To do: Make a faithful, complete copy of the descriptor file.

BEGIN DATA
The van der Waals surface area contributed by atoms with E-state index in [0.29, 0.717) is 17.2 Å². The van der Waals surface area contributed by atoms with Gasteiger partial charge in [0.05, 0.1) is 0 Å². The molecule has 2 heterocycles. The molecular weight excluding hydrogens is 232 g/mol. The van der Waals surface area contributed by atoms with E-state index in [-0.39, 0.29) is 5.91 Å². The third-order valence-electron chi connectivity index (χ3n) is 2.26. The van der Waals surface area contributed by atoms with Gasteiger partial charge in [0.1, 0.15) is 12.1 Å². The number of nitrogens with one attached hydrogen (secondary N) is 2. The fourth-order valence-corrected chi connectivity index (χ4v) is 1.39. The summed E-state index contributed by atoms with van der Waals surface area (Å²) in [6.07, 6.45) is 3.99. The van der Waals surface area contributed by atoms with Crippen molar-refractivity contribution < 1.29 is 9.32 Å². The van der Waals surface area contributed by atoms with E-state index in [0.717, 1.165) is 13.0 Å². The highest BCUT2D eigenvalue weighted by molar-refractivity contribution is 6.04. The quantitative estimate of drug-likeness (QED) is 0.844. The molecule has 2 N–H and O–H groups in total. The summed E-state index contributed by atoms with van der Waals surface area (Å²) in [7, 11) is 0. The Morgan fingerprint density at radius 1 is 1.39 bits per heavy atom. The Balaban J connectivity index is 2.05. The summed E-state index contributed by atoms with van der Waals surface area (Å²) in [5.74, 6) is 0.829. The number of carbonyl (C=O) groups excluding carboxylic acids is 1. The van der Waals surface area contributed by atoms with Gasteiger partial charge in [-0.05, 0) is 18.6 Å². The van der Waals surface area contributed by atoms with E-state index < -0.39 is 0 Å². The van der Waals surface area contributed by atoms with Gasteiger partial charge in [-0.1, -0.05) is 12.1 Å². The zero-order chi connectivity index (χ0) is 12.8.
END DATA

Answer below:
The van der Waals surface area contributed by atoms with E-state index in [0.29, 0.717) is 17.2 Å². The van der Waals surface area contributed by atoms with Gasteiger partial charge in [0.05, 0.1) is 0 Å². The molecule has 2 heterocycles. The molecular weight excluding hydrogens is 232 g/mol. The van der Waals surface area contributed by atoms with E-state index in [-0.39, 0.29) is 5.91 Å². The third-order valence-electron chi connectivity index (χ3n) is 2.26. The van der Waals surface area contributed by atoms with Gasteiger partial charge in [0.1, 0.15) is 12.1 Å². The number of nitrogens with one attached hydrogen (secondary N) is 2. The fourth-order valence-corrected chi connectivity index (χ4v) is 1.39. The summed E-state index contributed by atoms with van der Waals surface area (Å²) in [6.07, 6.45) is 3.99. The van der Waals surface area contributed by atoms with Crippen molar-refractivity contribution < 1.29 is 9.32 Å². The van der Waals surface area contributed by atoms with E-state index in [0.717, 1.165) is 13.0 Å². The highest BCUT2D eigenvalue weighted by molar-refractivity contribution is 6.04. The quantitative estimate of drug-likeness (QED) is 0.844. The molecule has 2 N–H and O–H groups in total. The summed E-state index contributed by atoms with van der Waals surface area (Å²) in [7, 11) is 0. The Morgan fingerprint density at radius 1 is 1.39 bits per heavy atom. The Balaban J connectivity index is 2.05. The summed E-state index contributed by atoms with van der Waals surface area (Å²) in [5.74, 6) is 0.829. The number of carbonyl (C=O) groups excluding carboxylic acids is 1. The van der Waals surface area contributed by atoms with Gasteiger partial charge in [-0.05, 0) is 18.6 Å². The van der Waals surface area contributed by atoms with E-state index < -0.39 is 0 Å². The van der Waals surface area contributed by atoms with Gasteiger partial charge in [-0.1, -0.05) is 12.1 Å². The zero-order chi connectivity index (χ0) is 12.8.